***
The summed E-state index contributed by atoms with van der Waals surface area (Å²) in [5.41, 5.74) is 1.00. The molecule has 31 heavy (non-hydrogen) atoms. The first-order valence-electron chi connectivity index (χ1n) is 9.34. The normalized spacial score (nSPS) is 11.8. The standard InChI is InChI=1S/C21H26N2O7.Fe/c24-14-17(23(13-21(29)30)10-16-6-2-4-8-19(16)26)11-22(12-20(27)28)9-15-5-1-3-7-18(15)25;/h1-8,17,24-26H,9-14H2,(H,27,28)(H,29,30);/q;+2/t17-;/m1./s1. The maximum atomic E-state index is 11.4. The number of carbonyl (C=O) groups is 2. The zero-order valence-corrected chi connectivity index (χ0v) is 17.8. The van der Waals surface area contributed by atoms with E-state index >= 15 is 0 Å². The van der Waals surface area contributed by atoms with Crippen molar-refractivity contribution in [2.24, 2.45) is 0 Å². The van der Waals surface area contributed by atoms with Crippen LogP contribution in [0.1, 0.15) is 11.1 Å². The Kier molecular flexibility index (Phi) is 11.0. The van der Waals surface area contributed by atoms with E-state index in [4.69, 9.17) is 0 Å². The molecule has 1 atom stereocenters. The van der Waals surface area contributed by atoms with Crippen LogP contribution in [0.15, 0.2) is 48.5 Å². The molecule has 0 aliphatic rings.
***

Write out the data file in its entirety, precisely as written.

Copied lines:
The summed E-state index contributed by atoms with van der Waals surface area (Å²) in [5.41, 5.74) is 1.00. The molecule has 31 heavy (non-hydrogen) atoms. The first-order valence-electron chi connectivity index (χ1n) is 9.34. The normalized spacial score (nSPS) is 11.8. The standard InChI is InChI=1S/C21H26N2O7.Fe/c24-14-17(23(13-21(29)30)10-16-6-2-4-8-19(16)26)11-22(12-20(27)28)9-15-5-1-3-7-18(15)25;/h1-8,17,24-26H,9-14H2,(H,27,28)(H,29,30);/q;+2/t17-;/m1./s1. The maximum atomic E-state index is 11.4. The number of carbonyl (C=O) groups is 2. The zero-order valence-corrected chi connectivity index (χ0v) is 17.8. The van der Waals surface area contributed by atoms with E-state index >= 15 is 0 Å². The van der Waals surface area contributed by atoms with Crippen molar-refractivity contribution in [2.24, 2.45) is 0 Å². The van der Waals surface area contributed by atoms with Crippen LogP contribution in [0.1, 0.15) is 11.1 Å². The Kier molecular flexibility index (Phi) is 11.0. The van der Waals surface area contributed by atoms with E-state index in [4.69, 9.17) is 0 Å². The molecule has 1 atom stereocenters. The van der Waals surface area contributed by atoms with Crippen LogP contribution in [0.15, 0.2) is 48.5 Å². The molecule has 0 aliphatic rings.